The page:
At the Crater, Robert E. Lee’s men were already engaged in heated combat by the time Brig. Gen. Edward Ferrero’s USCT division entered the battle. Most Rebel accounts mention the black soldiers crying, “No quarter! Remember Fort Pillow!” in reference to a massacre of black troops at Fort Pillow, Miss., on April 12, 1864—though it’s impossible to know how many Confederates actually heard what they said given the confusion on the battlefield. But aside from their battle cry, the mere sight of the USCTs enraged Lee’s men. “It had the same affect [sic] upon our men that a red flag had upon a mad bull,” was the way one South Carolinian described their reaction. David Holt of the 16th Mississippi remembered, “They were the first we had seen and the sight of a n—— in a blue uniform and with a gun was more than ‘Johnnie Reb’ could stand.” Holt said that “Fury had taken possession” of him, adding, “I knew that I felt as ugly as they looked.”

Soldiers rarely shied away from conveying the horrors of battle and hatred of the enemy in letters and diaries. But when we look at such accounts from the Battle of the Crater it is important to keep in mind that Confederates did not see USCTs as soldiers. The harsh language often used to describe the black soldiers not only helped to dehumanize them in the eyes of Southerners, it also raised the possibility of swift, violent retaliation.

Many Rebels described their experience at the Crater in unusually vivid terms, which suggests that, for them, this was a different kind of combat because of the nature of the enemy. One man wrote that he and his comrades “shot them down until we got mean enough and then rammed them through with the Bayonet.” According to Labnan Odom of the 48th Georgia, “Our men killed them with the bayonets and the buts [sic] of there guns and every other way until they were lying eight or ten deep on top of one enuther and the blood almost s[h]oe quarter deep.” Another soldier in the 48th Georgia wrote: “[T]he Bayonet was plunged through their hearts & the muzzle of our guns was put on their temple & their brains blown out others were knocked in the head with butts of our guns. Few would succeed in getting to the rear safe.”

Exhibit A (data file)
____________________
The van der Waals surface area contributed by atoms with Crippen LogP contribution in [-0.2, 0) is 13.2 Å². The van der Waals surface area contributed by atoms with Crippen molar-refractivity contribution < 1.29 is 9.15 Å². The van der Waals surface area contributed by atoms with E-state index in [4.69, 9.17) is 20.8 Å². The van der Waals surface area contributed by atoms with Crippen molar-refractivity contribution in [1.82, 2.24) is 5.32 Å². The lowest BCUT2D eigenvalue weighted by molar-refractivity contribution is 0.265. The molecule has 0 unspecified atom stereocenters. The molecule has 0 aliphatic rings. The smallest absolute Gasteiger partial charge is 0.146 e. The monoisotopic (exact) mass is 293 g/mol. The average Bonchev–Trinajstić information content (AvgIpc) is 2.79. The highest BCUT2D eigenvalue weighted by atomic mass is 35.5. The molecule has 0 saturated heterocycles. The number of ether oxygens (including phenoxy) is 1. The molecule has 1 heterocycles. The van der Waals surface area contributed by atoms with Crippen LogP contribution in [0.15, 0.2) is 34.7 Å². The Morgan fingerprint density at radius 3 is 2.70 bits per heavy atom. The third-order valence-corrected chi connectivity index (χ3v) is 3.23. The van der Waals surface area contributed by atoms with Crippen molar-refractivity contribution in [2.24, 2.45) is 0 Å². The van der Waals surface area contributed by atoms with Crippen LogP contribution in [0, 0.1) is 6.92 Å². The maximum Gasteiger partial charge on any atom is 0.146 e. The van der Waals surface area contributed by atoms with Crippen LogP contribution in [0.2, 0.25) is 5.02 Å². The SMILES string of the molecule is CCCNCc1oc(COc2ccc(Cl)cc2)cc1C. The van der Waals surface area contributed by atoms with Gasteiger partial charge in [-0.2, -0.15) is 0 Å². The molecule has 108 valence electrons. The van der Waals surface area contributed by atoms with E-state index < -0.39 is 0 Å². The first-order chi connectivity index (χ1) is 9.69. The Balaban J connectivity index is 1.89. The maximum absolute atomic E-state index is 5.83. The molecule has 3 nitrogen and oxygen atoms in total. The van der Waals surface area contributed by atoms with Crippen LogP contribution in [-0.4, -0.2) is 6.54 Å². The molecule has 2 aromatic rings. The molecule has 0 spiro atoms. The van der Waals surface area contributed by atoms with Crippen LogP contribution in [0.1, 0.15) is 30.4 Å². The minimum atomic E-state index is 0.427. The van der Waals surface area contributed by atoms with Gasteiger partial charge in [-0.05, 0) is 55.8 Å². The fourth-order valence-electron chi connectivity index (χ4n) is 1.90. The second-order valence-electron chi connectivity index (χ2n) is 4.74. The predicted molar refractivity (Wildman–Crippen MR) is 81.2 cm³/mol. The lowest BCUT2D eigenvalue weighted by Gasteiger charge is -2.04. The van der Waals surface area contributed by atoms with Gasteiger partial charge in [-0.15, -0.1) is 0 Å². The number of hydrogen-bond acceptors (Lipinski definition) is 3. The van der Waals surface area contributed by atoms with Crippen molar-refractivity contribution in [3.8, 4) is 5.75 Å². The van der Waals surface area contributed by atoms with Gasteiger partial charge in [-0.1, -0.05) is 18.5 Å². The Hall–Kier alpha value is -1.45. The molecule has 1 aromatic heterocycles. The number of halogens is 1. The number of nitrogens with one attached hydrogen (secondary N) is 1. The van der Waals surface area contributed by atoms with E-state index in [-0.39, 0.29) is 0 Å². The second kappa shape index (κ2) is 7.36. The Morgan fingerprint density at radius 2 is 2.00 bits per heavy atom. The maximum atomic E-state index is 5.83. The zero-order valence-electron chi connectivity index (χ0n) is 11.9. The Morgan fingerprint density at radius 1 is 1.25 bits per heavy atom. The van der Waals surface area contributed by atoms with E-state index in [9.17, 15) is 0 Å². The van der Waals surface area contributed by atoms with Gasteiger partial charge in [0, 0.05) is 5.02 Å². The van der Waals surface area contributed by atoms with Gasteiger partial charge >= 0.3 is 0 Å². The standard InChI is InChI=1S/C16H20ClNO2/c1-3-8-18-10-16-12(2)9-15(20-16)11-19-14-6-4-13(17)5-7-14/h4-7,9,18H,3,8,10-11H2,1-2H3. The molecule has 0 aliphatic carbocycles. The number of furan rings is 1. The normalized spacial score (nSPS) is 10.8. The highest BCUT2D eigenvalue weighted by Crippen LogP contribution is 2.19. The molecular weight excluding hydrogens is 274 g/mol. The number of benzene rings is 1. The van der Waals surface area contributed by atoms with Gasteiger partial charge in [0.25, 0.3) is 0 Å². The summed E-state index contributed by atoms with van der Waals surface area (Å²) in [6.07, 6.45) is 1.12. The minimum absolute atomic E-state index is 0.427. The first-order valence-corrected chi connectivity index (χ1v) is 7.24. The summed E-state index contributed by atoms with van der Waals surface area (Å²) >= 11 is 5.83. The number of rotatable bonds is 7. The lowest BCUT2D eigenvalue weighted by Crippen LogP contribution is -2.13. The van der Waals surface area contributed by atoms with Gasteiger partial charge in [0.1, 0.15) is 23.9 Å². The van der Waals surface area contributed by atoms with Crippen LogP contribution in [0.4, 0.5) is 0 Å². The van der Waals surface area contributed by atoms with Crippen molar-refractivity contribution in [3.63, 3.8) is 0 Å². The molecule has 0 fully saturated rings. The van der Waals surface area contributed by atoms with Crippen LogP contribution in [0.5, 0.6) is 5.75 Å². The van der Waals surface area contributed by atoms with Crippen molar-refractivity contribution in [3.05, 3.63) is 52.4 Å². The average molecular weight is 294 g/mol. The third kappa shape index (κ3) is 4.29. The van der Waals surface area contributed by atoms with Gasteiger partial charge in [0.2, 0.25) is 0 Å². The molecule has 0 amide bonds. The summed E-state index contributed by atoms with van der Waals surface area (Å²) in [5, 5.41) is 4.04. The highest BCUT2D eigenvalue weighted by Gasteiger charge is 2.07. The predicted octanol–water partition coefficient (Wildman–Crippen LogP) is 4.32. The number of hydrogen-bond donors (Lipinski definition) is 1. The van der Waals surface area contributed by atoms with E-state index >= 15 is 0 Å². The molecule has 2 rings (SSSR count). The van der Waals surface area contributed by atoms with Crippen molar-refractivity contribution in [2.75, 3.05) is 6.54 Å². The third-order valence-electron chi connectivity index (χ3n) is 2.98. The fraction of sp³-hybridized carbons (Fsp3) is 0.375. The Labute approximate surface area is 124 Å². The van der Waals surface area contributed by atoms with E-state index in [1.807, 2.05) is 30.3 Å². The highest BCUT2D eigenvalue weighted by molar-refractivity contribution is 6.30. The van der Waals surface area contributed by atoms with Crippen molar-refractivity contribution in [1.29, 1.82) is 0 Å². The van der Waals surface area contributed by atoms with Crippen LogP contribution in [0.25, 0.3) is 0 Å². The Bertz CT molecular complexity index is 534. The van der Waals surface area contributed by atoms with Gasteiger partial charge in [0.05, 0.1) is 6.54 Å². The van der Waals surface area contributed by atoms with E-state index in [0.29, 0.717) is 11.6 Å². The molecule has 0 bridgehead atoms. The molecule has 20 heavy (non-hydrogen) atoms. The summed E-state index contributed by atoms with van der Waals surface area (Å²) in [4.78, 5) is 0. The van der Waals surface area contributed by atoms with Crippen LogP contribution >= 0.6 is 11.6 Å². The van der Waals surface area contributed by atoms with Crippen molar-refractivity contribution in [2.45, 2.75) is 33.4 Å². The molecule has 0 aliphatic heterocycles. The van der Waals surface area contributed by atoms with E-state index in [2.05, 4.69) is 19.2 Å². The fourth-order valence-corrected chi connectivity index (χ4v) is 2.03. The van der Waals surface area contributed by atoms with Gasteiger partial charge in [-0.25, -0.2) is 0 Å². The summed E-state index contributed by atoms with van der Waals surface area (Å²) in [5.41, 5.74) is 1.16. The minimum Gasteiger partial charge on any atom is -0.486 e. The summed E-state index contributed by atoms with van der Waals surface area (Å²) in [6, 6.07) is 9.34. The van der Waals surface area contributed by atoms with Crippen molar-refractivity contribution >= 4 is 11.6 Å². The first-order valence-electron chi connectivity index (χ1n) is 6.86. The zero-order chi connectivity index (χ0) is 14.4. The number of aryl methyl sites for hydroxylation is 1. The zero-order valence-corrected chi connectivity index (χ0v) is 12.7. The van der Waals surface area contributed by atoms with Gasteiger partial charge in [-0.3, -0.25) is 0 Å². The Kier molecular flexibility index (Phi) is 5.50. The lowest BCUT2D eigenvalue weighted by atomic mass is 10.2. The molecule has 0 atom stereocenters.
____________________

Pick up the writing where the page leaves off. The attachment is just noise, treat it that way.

For some, writing about the battle may have proved cathartic, since it allowed them to express their anger about the U.S. Army’s use of black soldiers. The 10th Alabama’s A.T. Fleming, who missed the battle due to illness, wrote that Confederates “knocked them in the head like killing hogs.” Southerners may have felt that sharing such stories bound them more closely with the troops who had been there—and also reminded their families that they were defending them from armed blacks.

Once the Confederate salient had been retaken, the Southerners’ rage proved difficult to bring under control. Rebels later wrote freely about having executed black soldiers who had surrendered. Although it’s hard to pinpoint exactly how many were killed in this way, it is not a stretch to suggest that between 200 and 300 or more USCTs were executed in the battle’s aftermath.